Leadville: A Biography of the A40

Leadville: A Biography of the A40One Afternoon In January , As I Drove Along Western Avenue, I Did What I Had Never Done Before I Parked The Car In A Side Street And Walked On To The Road In Leadville, Edward Platt Tells The Story Of Western Avenue From The Optimism Of Its Construction In The S To Its Partial Demolition Seventy Years Later It Is A Tale Of The City And The Traffic, Of Suburbia And The Dreams Of Its Inhabitants, And Of Our Senseless And All Consuming Love Affair With The Motor Car Platt Has Created A Drama That Is Not Only Orwellian In Its Attention To What You Might Call The State Of The Nation But Almost Dickensian In The Recording Of The Colour And Pathos Of Its Inhabitants Tim Lott, The Times Endlessly Entertaining An Original Talent And An Excellent Book Norman Lewis A Reporter Of Fearless Imagination Simon Jenkins, The TimesLeadville Won A Somerset Maugham Award And The John Llewellyn Rhys Prize, And Was Shortlisted For The Duff Cooper Prize And The James Stern Silver Pen Award For Non Fiction

I was born in Essex in 1968, and grew up in Hampshire, Northumberland, and the Wirral I have lived in London since 1992 I have written two books Leadville A Biography of the A40 Picador 2000 , which won a Somerset Maugham Award and the John Llewellyn Rhys Prize and was short listed for two other awards, and The City of Abraham Picador, 2012 I am a contributing writer at the New Statesman,

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  • Paperback
  • 293 pages
  • Leadville: A Biography of the A40
  • Edward Platt
  • English
  • 27 October 2019
  • 9780330392631

10 thoughts on “Leadville: A Biography of the A40

  1. says:

    Absorbing and readable journalistic book about Western Avenue, one of the big dual carriageways entering London from the west, the people who live and work along it and the effects on them of plans to widen the road It was recommended to me because I was going on about Concretopia it s not as good as that but is interesting in the same way.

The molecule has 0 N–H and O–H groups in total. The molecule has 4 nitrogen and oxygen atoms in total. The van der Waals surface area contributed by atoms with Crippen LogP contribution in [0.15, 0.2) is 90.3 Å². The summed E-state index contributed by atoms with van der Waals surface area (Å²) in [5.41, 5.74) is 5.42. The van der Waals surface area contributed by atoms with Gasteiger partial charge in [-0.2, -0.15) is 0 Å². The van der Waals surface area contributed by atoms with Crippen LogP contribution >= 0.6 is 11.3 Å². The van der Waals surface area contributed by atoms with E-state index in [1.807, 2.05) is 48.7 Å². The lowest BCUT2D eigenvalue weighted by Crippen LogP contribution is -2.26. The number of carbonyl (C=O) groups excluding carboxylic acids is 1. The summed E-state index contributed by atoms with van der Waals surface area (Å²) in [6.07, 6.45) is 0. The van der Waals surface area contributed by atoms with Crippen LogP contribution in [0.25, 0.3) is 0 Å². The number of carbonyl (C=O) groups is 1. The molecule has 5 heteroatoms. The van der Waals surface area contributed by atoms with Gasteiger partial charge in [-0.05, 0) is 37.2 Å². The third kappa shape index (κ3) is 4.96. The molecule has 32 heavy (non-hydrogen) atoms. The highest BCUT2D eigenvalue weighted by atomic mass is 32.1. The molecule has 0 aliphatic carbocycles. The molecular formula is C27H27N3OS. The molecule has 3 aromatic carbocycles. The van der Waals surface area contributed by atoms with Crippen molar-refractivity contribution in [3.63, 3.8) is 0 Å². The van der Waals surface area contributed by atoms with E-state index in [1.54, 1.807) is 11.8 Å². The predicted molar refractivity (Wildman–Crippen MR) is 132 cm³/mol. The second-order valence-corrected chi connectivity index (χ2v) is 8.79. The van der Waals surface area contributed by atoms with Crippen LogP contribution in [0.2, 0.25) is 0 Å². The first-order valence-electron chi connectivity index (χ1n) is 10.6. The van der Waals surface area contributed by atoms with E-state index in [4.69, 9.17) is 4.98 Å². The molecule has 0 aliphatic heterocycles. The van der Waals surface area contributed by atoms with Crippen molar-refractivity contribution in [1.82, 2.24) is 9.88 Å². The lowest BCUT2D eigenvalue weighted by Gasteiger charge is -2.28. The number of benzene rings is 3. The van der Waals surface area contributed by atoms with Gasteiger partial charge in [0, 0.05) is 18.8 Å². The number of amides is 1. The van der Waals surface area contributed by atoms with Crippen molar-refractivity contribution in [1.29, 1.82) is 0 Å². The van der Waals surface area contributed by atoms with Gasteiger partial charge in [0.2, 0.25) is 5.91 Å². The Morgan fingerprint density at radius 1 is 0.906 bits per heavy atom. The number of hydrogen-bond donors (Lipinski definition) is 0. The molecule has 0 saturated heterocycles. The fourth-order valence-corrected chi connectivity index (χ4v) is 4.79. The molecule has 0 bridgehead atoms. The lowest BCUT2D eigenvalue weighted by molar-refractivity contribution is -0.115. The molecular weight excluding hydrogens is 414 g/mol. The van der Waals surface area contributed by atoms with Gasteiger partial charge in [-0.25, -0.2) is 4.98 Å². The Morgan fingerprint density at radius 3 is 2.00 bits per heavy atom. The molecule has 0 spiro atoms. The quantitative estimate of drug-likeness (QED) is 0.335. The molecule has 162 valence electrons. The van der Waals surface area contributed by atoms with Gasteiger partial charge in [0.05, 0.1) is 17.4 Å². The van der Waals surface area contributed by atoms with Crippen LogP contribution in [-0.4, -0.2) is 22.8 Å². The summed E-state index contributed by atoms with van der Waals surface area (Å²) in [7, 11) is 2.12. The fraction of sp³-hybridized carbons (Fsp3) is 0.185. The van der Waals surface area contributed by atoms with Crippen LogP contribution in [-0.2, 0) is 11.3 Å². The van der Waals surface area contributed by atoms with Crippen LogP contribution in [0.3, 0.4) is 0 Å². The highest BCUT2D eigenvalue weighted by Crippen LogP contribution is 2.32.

2. says:

    This wasn t what I expected but in a good way Billed as A biography of the A40 , I d anticipated a story about the physical road itself, as in the making, maintaining and modifying of it over the years A techie general read, if you will But it is not that at all What it is is a biography of the road as a place to live alongside, and once you read with that idea in mind, this book is both interesting and informative The author interviews residents, squatters, and a delightful on the page I d hate to actually meet the prat, though I ve met too many like him over the years bureaucratic bungler who never gives a straight answer We discover how the road has changed over the years from a quiet place that people loved to live beside to a frenetic modern highway that surprisingly some people still love to live beside The story of the trashing of once beautiful homes to make way for a grand new road concept was very sad but the futility of it all that we learn about later is worse This is a good read and an important one, in that the author has captured the idiocy and sometimes inhumane treatment of ordinary people when infrastructure projects are foisted on local populations.

  3. says:

    Wonderful history book, the history of an urban road, and the story of the footbridge.

  4. says:

    I liked because I know the Western Avenue so well

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